Nikolai Khabibulin makes a save against the Boston Bruins. (Photo by Brian Kersey/Getty Images)
What do you think the odds of Nikolai Khabibulin becoming Chicago’s No. 1 goaltender were in September? 4-to-1? 5-to-1?
Remember, Khabibulin had injury problems and was generally unimpressive in recent seasons. And the Hawks sent a shot across his bow by signing Cristobal Huet to a four-year, $22.5-million contract over the summer. In fact, some went so far as to say the signing had effectively sunk Khabibulin’s battleship.
Most everyone agreed; the Huet signing spelled the end for Khabibulin in Chicago. Whether by hook or by crook, The ‘Bulin Wall’ and his $6.75-million contract would be blown right out of the Windy City. There were even rumors of him being sent to the Kontinental League.
But Khabibulin is still in Chicago – and thriving – for a couple of reasons. First of all, he is expensive, meaning most of the teams pundits assumed were interested – Colorado, Ottawa and Los Angeles – begged off.
Turns out L.A. is willing to be bad so that when it gets good, it gets real good. And they have more young goalies in their system than you can shake a stick at. The other two may be interested at some point if they’re in the playoff hunt, but are willing to wait and take on a much more cap-friendly, pro-rated salary number closer to the end of the season.
Then, of course, there’s the fact Khabibulin has simply outplayed his French partner. In 12 games, Khabibulin is 7-1-4 with a 2.51 goals-against average and a .920 save percentage. Huet, meanwhile, has played seven games and is 3-3-1 with a 2.95 goals-against average and a .900 save percentage.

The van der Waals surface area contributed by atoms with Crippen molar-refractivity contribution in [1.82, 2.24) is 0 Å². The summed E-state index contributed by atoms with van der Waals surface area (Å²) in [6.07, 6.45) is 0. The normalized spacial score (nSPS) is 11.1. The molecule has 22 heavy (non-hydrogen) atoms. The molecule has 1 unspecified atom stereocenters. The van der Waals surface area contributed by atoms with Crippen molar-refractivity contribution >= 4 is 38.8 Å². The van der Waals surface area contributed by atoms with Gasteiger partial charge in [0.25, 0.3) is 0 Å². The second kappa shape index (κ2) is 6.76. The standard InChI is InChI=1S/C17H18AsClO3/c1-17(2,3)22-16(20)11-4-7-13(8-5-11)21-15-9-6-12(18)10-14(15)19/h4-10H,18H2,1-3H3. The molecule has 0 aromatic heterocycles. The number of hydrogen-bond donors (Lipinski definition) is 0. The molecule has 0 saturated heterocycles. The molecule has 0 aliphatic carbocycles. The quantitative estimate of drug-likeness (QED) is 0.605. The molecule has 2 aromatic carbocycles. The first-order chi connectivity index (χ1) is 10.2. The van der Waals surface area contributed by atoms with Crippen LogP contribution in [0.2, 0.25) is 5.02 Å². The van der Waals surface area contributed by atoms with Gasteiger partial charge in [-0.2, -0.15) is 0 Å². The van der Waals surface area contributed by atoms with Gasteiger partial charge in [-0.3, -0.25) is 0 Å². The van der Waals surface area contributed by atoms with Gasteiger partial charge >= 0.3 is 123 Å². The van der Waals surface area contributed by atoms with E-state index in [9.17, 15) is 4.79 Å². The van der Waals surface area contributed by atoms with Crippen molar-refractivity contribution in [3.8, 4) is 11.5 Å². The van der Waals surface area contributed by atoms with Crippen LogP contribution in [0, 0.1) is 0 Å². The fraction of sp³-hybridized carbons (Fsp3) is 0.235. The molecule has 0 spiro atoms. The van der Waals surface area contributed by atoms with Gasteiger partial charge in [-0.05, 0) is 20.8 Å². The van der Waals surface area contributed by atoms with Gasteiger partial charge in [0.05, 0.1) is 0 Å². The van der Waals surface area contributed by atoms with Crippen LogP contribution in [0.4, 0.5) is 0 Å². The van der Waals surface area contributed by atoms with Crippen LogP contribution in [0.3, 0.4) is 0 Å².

For a young Hawks team somewhat prone to defensive gaffes, but fighting for playoff seeding in the tough Western Conference, half a goal per game means a lot. And besides, at the very least Khabibulin is doing a nice job showcasing himself to teams around the league. Chances are there will be a number of suitors as the season progresses – Washington could use him right now.
From the high of being a Stanley Cup champion in 2004 to the low of being second-guessed from Season 1 in Chicago and nearly being usurped by Patrick Lalime the past two years, Khabibulin has come full circle.
Not to say he won’t get hurt again or lose his job to Huet, but if you had put some money down on the ‘Bulin Wall’ becoming his team’s No. 1 again this season, you’d have been in for a nice payoff.
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